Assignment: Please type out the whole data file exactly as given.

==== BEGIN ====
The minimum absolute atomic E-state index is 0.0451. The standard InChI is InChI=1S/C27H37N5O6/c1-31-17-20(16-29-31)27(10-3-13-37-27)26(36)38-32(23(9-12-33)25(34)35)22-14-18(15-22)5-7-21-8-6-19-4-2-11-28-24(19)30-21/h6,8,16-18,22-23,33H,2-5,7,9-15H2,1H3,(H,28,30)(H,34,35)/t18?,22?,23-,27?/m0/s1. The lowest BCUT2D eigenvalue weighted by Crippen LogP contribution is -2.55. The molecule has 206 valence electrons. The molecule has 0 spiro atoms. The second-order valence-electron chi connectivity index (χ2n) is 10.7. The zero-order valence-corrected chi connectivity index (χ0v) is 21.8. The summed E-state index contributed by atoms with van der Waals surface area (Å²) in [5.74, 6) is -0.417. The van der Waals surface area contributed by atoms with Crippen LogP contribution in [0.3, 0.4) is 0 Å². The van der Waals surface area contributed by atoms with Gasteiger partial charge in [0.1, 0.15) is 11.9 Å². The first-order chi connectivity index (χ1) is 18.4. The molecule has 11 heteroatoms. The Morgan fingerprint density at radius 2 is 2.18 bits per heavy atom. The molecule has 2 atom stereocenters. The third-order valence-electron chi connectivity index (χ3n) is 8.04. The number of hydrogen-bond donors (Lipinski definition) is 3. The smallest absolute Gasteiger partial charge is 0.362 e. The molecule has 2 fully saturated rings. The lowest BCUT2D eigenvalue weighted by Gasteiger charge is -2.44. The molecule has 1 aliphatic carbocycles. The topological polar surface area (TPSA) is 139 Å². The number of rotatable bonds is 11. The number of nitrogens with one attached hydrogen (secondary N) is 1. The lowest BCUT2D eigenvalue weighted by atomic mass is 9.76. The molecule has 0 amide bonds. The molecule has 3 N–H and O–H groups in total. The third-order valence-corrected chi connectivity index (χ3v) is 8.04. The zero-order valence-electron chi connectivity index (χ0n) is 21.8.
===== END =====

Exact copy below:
The minimum absolute atomic E-state index is 0.0451. The standard InChI is InChI=1S/C27H37N5O6/c1-31-17-20(16-29-31)27(10-3-13-37-27)26(36)38-32(23(9-12-33)25(34)35)22-14-18(15-22)5-7-21-8-6-19-4-2-11-28-24(19)30-21/h6,8,16-18,22-23,33H,2-5,7,9-15H2,1H3,(H,28,30)(H,34,35)/t18?,22?,23-,27?/m0/s1. The lowest BCUT2D eigenvalue weighted by Crippen LogP contribution is -2.55. The molecule has 206 valence electrons. The molecule has 0 spiro atoms. The second-order valence-electron chi connectivity index (χ2n) is 10.7. The zero-order valence-corrected chi connectivity index (χ0v) is 21.8. The summed E-state index contributed by atoms with van der Waals surface area (Å²) in [5.74, 6) is -0.417. The van der Waals surface area contributed by atoms with Crippen LogP contribution in [0.3, 0.4) is 0 Å². The van der Waals surface area contributed by atoms with Gasteiger partial charge in [0.1, 0.15) is 11.9 Å². The first-order chi connectivity index (χ1) is 18.4. The molecule has 11 heteroatoms. The Morgan fingerprint density at radius 2 is 2.18 bits per heavy atom. The molecule has 2 atom stereocenters. The third-order valence-electron chi connectivity index (χ3n) is 8.04. The number of hydrogen-bond donors (Lipinski definition) is 3. The smallest absolute Gasteiger partial charge is 0.362 e. The molecule has 2 fully saturated rings. The lowest BCUT2D eigenvalue weighted by Gasteiger charge is -2.44. The molecule has 1 aliphatic carbocycles. The topological polar surface area (TPSA) is 139 Å². The number of rotatable bonds is 11. The number of nitrogens with one attached hydrogen (secondary N) is 1. The lowest BCUT2D eigenvalue weighted by atomic mass is 9.76. The molecule has 0 amide bonds. The molecule has 3 N–H and O–H groups in total. The third-order valence-corrected chi connectivity index (χ3v) is 8.04. The zero-order valence-electron chi connectivity index (χ0n) is 21.8.